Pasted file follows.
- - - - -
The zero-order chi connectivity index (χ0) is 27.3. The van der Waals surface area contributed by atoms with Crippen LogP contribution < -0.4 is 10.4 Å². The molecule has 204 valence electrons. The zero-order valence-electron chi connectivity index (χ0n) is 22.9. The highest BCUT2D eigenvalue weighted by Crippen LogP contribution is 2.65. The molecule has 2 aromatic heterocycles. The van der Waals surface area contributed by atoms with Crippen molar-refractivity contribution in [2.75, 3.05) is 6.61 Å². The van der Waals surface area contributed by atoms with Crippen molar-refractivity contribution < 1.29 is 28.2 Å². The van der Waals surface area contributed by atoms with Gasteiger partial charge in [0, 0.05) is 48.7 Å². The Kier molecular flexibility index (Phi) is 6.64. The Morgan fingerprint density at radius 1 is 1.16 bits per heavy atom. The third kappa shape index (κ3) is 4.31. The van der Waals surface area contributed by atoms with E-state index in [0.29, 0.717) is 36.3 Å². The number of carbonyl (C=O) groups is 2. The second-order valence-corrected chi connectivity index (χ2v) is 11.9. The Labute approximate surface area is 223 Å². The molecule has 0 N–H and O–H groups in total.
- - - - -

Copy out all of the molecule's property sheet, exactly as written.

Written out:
The zero-order chi connectivity index (χ0) is 27.3. The van der Waals surface area contributed by atoms with Crippen LogP contribution < -0.4 is 10.4 Å². The molecule has 204 valence electrons. The zero-order valence-electron chi connectivity index (χ0n) is 22.9. The highest BCUT2D eigenvalue weighted by Crippen LogP contribution is 2.65. The molecule has 2 aromatic heterocycles. The van der Waals surface area contributed by atoms with Crippen molar-refractivity contribution in [2.75, 3.05) is 6.61 Å². The van der Waals surface area contributed by atoms with Crippen molar-refractivity contribution < 1.29 is 28.2 Å². The van der Waals surface area contributed by atoms with Gasteiger partial charge in [0, 0.05) is 48.7 Å². The Kier molecular flexibility index (Phi) is 6.64. The Morgan fingerprint density at radius 1 is 1.16 bits per heavy atom. The third kappa shape index (κ3) is 4.31. The van der Waals surface area contributed by atoms with E-state index in [0.29, 0.717) is 36.3 Å². The number of carbonyl (C=O) groups is 2. The second-order valence-corrected chi connectivity index (χ2v) is 11.9. The Labute approximate surface area is 223 Å². The molecule has 0 N–H and O–H groups in total.